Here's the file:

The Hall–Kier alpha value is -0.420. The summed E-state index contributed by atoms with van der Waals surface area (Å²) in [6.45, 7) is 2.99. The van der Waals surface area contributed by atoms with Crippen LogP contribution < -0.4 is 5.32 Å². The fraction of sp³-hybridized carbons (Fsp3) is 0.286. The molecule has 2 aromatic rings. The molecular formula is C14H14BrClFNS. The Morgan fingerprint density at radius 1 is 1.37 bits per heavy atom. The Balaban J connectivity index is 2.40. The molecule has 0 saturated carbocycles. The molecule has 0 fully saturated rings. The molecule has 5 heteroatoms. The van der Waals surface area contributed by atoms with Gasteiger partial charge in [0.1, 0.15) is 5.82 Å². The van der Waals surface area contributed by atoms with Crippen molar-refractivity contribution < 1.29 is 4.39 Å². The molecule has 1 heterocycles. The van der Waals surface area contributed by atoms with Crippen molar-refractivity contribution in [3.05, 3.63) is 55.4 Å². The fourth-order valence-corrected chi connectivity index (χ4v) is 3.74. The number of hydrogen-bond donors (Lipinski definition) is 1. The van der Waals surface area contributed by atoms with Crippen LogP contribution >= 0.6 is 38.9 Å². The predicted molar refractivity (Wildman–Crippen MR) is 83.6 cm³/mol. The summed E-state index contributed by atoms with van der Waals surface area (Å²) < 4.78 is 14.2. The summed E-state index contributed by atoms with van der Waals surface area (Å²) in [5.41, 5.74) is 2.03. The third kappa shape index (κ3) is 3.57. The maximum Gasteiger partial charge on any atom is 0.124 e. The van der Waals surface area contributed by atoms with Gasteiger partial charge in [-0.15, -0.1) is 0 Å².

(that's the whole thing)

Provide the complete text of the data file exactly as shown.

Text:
The Hall–Kier alpha value is -0.420. The summed E-state index contributed by atoms with van der Waals surface area (Å²) in [6.45, 7) is 2.99. The van der Waals surface area contributed by atoms with Crippen LogP contribution < -0.4 is 5.32 Å². The fraction of sp³-hybridized carbons (Fsp3) is 0.286. The molecule has 2 aromatic rings. The molecular formula is C14H14BrClFNS. The Morgan fingerprint density at radius 1 is 1.37 bits per heavy atom. The Balaban J connectivity index is 2.40. The molecule has 0 saturated carbocycles. The molecule has 0 fully saturated rings. The molecule has 5 heteroatoms. The van der Waals surface area contributed by atoms with Gasteiger partial charge in [0.1, 0.15) is 5.82 Å². The van der Waals surface area contributed by atoms with Crippen molar-refractivity contribution < 1.29 is 4.39 Å². The molecule has 1 heterocycles. The van der Waals surface area contributed by atoms with Crippen molar-refractivity contribution in [3.05, 3.63) is 55.4 Å². The fourth-order valence-corrected chi connectivity index (χ4v) is 3.74. The number of hydrogen-bond donors (Lipinski definition) is 1. The van der Waals surface area contributed by atoms with Crippen LogP contribution >= 0.6 is 38.9 Å². The predicted molar refractivity (Wildman–Crippen MR) is 83.6 cm³/mol. The summed E-state index contributed by atoms with van der Waals surface area (Å²) < 4.78 is 14.2. The summed E-state index contributed by atoms with van der Waals surface area (Å²) in [5.41, 5.74) is 2.03. The third kappa shape index (κ3) is 3.57. The maximum Gasteiger partial charge on any atom is 0.124 e. The van der Waals surface area contributed by atoms with Gasteiger partial charge in [-0.15, -0.1) is 0 Å².